Success

The Liar in Your Head

Liar!There is a liar inside my head that has kept me back from achieving everything I am capable of. You probably know the one I’m talking about because it’s probably in yours too.

It’s the voice that tells you it’s time to quit. It makes up all kinds of reasons why you should stop right now, and every one of them is a lie.

It tells you that you won’t be able to reach your goal. The only way that can be true is if you listen to it.

It tells you that you will feel better when you quit. That may be true for about a second, then you immediately feel worse—because you quit. The momentary pleasure of easing the pain does not last, but the regret of falling short can’t be erased.

It tells you that you’ve reached a limit, physical, mental, or moral. But pushing past perceived limits is the only way to grow.

It even has a scientific veneer of credibility to it, because now researchers tell us that willpower is a finite resource, so it’s not our fault if we quit. But human progress is the result of people who treat willpower as an infinite resource.

It tells you that just this once won’t hurt. But when you do it just this once, it gets easier to do it again and again.

It tells you that you can start tomorrow. But tomorrow never comes.

It tells you that you need to do just a bit more analysis before you act. But sometimes acting is analysis, because it provides feedback that refines your knowledge and understanding.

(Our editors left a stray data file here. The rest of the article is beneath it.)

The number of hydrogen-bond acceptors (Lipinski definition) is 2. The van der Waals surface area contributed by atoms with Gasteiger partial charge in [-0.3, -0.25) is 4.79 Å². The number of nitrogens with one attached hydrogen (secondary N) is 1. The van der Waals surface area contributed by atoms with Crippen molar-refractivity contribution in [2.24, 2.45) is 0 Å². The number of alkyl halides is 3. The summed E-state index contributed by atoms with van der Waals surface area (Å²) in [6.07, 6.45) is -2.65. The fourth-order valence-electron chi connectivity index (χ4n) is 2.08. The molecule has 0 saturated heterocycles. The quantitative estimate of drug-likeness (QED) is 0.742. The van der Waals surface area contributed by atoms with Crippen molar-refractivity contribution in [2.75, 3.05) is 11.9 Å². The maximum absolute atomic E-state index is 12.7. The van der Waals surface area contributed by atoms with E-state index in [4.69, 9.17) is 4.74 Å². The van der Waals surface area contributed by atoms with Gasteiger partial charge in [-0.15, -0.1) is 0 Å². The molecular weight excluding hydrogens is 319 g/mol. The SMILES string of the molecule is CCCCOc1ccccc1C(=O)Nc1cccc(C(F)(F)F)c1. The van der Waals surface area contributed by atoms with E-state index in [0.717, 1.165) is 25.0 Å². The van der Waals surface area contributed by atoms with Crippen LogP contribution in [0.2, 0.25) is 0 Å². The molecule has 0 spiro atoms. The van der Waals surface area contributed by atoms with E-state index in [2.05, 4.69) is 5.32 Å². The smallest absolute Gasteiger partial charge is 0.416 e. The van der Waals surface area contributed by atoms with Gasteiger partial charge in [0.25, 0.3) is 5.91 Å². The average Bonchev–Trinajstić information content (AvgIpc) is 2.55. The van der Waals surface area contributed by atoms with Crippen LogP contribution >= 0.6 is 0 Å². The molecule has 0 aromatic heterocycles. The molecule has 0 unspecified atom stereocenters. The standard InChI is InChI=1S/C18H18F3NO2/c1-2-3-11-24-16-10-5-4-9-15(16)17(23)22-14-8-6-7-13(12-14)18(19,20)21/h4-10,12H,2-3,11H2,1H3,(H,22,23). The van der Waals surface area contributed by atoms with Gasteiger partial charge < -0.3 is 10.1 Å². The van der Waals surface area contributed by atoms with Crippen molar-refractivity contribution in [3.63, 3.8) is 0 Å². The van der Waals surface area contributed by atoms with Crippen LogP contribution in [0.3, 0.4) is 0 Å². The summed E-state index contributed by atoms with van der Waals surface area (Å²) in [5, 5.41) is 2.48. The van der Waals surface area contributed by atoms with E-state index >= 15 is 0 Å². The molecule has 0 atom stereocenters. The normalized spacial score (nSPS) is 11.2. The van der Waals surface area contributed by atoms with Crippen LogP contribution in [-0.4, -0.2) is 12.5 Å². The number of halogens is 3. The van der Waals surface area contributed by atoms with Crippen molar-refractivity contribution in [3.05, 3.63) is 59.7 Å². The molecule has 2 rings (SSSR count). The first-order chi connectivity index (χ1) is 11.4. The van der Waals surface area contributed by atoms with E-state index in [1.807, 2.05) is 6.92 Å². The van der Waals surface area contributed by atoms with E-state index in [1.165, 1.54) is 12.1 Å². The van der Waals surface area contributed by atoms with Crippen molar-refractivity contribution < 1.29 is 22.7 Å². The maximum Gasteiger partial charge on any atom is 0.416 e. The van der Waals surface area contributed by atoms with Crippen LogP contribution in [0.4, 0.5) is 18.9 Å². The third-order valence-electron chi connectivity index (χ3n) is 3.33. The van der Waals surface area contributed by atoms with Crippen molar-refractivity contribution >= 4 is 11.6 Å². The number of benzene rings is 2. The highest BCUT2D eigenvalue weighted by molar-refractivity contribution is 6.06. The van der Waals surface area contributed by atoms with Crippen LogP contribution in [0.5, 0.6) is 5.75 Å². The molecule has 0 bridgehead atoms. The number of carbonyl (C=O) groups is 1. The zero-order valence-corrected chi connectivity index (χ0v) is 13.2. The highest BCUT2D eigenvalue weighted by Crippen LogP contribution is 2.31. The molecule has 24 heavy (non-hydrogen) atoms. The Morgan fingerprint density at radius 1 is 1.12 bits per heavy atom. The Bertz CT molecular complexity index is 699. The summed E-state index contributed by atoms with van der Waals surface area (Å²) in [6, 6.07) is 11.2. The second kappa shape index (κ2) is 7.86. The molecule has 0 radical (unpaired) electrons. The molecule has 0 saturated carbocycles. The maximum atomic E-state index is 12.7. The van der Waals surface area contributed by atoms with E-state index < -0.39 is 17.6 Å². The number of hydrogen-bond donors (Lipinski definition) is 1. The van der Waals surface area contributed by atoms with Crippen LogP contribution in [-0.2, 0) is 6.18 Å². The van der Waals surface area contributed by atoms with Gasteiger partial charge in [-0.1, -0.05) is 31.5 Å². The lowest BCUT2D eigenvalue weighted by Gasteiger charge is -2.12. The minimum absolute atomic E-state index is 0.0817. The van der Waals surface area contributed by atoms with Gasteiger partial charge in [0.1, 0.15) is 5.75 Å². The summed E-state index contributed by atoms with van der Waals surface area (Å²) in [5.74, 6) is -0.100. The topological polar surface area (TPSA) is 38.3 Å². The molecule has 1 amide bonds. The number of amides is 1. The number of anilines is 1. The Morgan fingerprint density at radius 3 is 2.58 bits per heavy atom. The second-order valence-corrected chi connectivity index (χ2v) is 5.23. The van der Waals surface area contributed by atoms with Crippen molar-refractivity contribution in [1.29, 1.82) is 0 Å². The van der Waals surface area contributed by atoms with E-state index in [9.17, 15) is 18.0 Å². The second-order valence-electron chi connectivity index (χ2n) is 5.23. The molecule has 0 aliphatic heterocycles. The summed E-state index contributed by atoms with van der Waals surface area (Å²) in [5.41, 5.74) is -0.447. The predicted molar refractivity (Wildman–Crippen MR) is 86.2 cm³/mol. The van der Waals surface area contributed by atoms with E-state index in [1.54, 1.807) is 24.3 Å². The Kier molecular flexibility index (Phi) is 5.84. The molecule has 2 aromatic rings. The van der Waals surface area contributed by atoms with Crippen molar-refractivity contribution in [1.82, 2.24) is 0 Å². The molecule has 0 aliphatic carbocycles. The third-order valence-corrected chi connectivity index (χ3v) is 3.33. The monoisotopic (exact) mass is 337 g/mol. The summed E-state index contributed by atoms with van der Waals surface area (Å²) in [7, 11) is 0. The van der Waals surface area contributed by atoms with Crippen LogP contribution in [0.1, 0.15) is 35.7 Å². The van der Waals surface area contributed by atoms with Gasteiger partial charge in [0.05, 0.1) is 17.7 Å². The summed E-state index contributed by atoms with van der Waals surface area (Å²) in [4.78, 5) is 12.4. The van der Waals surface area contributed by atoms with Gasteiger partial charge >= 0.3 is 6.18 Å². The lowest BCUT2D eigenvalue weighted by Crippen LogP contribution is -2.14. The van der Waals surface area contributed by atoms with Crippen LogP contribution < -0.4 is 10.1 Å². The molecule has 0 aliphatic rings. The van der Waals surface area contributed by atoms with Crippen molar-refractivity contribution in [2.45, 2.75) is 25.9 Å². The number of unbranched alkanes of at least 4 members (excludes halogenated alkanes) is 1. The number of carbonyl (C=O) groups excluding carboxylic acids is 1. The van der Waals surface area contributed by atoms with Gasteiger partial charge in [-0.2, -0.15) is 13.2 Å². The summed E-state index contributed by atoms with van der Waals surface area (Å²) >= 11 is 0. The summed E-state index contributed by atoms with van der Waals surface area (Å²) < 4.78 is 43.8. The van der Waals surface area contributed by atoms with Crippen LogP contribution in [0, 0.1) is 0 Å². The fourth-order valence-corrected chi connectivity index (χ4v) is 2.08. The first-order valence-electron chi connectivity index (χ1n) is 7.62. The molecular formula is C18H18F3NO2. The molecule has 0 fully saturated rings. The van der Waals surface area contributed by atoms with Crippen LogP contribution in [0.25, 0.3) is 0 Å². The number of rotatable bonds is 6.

What can you do about the liar? One approach, obviously, is to ignore it. That’s easy to say and hard to do, of course, but you can improve your chances of success by anticipating it. I’ve written before about the power of positive pessimism, a mindset that does not blindly assume everything is going to be easy and rosy, and so is better prepared for the inevitable difficulties and discouragement.

Or you can actually beat the liar at its own game and turn its voice into a cue for redoubled effort. Charles Duhigg (The Power of Habit) tells us that habits are formed through a “cue-routine-reward” loop. In this case, you can’t change the cue, because the voice will speak up, so you have to change the routine. When the voice tells you to quit, use it as motivation to push even harder or spend more time. You know it’s lying, so if it tells you it’s time to quit, believe the opposite: it’s time to work even harder.

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